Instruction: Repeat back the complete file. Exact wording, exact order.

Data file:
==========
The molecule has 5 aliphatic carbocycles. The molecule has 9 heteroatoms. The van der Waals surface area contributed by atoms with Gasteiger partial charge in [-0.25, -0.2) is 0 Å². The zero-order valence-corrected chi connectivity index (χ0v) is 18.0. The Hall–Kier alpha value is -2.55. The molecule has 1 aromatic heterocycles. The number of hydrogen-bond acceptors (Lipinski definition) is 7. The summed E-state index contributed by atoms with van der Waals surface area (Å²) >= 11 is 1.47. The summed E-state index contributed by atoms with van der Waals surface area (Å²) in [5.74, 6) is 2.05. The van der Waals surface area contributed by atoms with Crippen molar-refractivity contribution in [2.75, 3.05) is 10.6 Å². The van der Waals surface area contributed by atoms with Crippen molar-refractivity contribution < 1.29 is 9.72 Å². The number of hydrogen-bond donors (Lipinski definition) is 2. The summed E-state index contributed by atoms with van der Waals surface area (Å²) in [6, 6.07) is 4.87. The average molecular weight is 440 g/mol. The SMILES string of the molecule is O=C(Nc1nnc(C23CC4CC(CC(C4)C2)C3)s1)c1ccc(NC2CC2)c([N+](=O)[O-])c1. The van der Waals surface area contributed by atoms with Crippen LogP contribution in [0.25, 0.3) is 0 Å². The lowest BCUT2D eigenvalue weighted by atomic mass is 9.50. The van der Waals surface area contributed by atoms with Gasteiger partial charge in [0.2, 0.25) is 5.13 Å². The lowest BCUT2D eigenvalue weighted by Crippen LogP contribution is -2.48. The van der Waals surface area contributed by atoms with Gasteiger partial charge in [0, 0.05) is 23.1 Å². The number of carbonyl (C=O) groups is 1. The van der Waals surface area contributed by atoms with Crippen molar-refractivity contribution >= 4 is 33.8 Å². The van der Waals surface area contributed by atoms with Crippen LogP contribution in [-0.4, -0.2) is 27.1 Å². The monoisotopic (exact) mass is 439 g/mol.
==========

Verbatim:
The molecule has 5 aliphatic carbocycles. The molecule has 9 heteroatoms. The van der Waals surface area contributed by atoms with Gasteiger partial charge in [-0.25, -0.2) is 0 Å². The zero-order valence-corrected chi connectivity index (χ0v) is 18.0. The Hall–Kier alpha value is -2.55. The molecule has 1 aromatic heterocycles. The number of hydrogen-bond acceptors (Lipinski definition) is 7. The summed E-state index contributed by atoms with van der Waals surface area (Å²) >= 11 is 1.47. The summed E-state index contributed by atoms with van der Waals surface area (Å²) in [5.74, 6) is 2.05. The van der Waals surface area contributed by atoms with Crippen molar-refractivity contribution in [2.75, 3.05) is 10.6 Å². The van der Waals surface area contributed by atoms with Crippen molar-refractivity contribution < 1.29 is 9.72 Å². The number of hydrogen-bond donors (Lipinski definition) is 2. The summed E-state index contributed by atoms with van der Waals surface area (Å²) in [6, 6.07) is 4.87. The average molecular weight is 440 g/mol. The SMILES string of the molecule is O=C(Nc1nnc(C23CC4CC(CC(C4)C2)C3)s1)c1ccc(NC2CC2)c([N+](=O)[O-])c1. The van der Waals surface area contributed by atoms with Crippen LogP contribution in [0.25, 0.3) is 0 Å². The lowest BCUT2D eigenvalue weighted by atomic mass is 9.50. The van der Waals surface area contributed by atoms with Gasteiger partial charge in [0.2, 0.25) is 5.13 Å². The lowest BCUT2D eigenvalue weighted by Crippen LogP contribution is -2.48. The van der Waals surface area contributed by atoms with Gasteiger partial charge in [0, 0.05) is 23.1 Å². The number of carbonyl (C=O) groups is 1. The van der Waals surface area contributed by atoms with Crippen molar-refractivity contribution >= 4 is 33.8 Å². The van der Waals surface area contributed by atoms with Crippen LogP contribution in [-0.4, -0.2) is 27.1 Å². The monoisotopic (exact) mass is 439 g/mol.